Suntory Scotch Pynchon VinelandOminous indeed. And jarring now having tasted and loved a Suntory scotch to see it nestled in that paragraph surrounded by urine. Later, Takeshi leaves the doctor’s office reeling under the influence of the Suntory and the other chemicals he’d obtained howling “My own sleaziness — has done me in!”

About that word scotch up above. It seems an odd choice here, because, of course, Suntory’s not Scottish, it’s Japanese. It’s not un-scotch-like though, and Pynchon doesn’t seem to be the only person to have referred to it as Suntory Scotch. Japanese distilling did begin, says Wikipedia, as a “conscious effort to recreate the style of Scottish whisky.” Which I’d say makes it fit in nicely in Vineland—weirdly dovetailing Japanese and Western culture.

Ah and a little postscript: as if the Hibiki was not enough of a celebration, we had a cake too. Happy birthday Tom Pynchon’s Liquor Cabinet!

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Singapore Sling

Inherent Vice Singapore Sling We Australian Pynchonites have been waiting patiently and less patiently for Inherent Vice to reach our shores. It did finally appear in Melbourne in a moonlight preview last week, but I was already seeing (the excellent) Gareth Liddiard that night. So I’m still waiting. BUT the movie comes out on Thursday and I have a ticket in hand! So not long now. 

In celebratory anticipation, I had a Singapore Sling last night at Cookie. Of course the waiter tried to give it to Drunk Pynchonette, but pretty quickly she got her beer and I got my fruity cocktail. And a tasty fruity cocktail it was. Not too sweet, smooth citrus and cherry and gin. Here’s Cookie’s description of it:

This once classic cocktail was (like many things) rick rolled by the 1980s, but never fear, we’re bringing it back to its original glory. Gin, Cherry Herring, with dashes of Curacao, Benedictine, Grenadine, and Bitters shaken together with pineapple and lime juice.

Those poor 1980s. Not only were they a decade without any new Pynchon books, but apparently the cocktails went bad too. Inherent Vice, luckily, is set in happier times. The Singapore Sling shows up when Doc’s with Lourdes and Motella and their dates Joachim and Cookie at Club Asiatique in San Pedro. It’s a dramatic place (p. 81):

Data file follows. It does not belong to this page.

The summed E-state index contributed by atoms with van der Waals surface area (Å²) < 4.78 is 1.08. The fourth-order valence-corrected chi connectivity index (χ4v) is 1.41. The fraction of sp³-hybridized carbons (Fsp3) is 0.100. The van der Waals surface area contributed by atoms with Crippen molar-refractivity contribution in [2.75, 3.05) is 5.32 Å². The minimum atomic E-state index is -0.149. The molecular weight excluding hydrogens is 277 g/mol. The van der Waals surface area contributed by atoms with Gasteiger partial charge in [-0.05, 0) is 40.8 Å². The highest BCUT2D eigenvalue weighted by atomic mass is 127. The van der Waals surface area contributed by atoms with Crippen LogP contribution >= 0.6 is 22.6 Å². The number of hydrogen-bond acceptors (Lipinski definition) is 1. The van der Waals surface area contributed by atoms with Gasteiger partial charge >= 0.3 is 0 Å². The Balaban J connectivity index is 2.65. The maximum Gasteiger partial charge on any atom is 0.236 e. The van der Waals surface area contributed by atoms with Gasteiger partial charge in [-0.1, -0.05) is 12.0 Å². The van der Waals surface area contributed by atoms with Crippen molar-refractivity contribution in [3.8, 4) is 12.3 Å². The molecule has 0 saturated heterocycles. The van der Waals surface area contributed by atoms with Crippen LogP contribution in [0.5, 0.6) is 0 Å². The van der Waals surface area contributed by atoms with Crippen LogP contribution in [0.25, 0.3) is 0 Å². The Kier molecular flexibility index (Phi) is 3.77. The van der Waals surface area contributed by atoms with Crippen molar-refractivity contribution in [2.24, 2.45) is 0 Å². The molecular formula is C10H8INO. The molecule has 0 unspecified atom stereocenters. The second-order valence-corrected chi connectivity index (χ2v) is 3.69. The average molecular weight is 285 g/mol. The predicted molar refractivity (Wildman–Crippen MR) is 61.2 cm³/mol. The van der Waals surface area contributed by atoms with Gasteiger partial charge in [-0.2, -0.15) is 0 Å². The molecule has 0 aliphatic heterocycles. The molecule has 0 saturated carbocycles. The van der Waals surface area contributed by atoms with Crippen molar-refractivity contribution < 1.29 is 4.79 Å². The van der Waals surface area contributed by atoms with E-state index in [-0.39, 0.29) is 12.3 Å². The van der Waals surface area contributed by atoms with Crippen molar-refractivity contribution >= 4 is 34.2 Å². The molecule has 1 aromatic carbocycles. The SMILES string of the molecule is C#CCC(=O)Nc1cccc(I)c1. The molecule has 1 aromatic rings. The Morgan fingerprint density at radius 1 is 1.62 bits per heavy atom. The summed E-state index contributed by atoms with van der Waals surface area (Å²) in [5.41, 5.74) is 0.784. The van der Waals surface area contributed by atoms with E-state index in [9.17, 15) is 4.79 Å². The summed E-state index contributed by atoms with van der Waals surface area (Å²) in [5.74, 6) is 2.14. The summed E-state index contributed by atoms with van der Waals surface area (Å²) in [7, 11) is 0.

Waitresses in black silk cheongsams printed with red tropical blossoms glided around on heels, bearing tall narrow drinks decorated with real orchids and mango slices and straws of vivid aqua plastic moulded to look like bamboo.

Singapore Sling Pynchon(My Singapore Sling was tall and narrow, but the resemblance ended there.) No one actually drinks a Singapore Sling in IV–rather, Motella advises Lourdes (I think? A little uncertain about who she’s talking to) that she’d “better not be negotiating no Singapore Slings over there. None of that shit,” (p. 83). Which seems a bit harsh.

Singapore Slings also show up in Vineland, although again undrunk. Someone called Minoru really wants one, but the bar he and Takeshi end up at has none of them (a menu that “made up in exorbitance for what it lacked in variety,” p.145) and they drink beer instead.

One week until the movie!

Inexpensive (airborne) vodka

Of all the bars in Pynchon, Kahuna Airlines’ airborne tiki bar must be one of the most colourful:

Each 747 in the Kahuna Airlines fleet had been gutted and refitted as a huge Hawaiian restaurant and bar, full of hanging island vegetation, nightclub chairs and tables instead of airplane seats, even a miniature waterfall.

Zoyd gets a job with the Kahuna Airlines playing “lounge synthesiser” on flights across the Pacific Ocean. There’re hula dancers and flame eaters, plastic tikis and shrubbery, oversize paper-parasoled drinks. Infuriatingly though, no specific drink references–even when the plane is boarded by mysterious alien pirates, prompting a free-drinks-for-all bonanza. Here’s the closest it gets:

The alcohol flowed torrentially, and soon it was necessary to switch over to a reserve tank of inexpensive vodka, located in the wing. Some passengers fell unconscious, some glazed out, others kicked off their shoes and partied, notwithstanding the grim shielded troopers working slowly, methodically among them.

As much as it pains me, I must accept that the airborne Tiki bar produces nothing more interesting for me to drink than inexpensive vodka. And I can’t even drink it out of the wing of an aeroplane.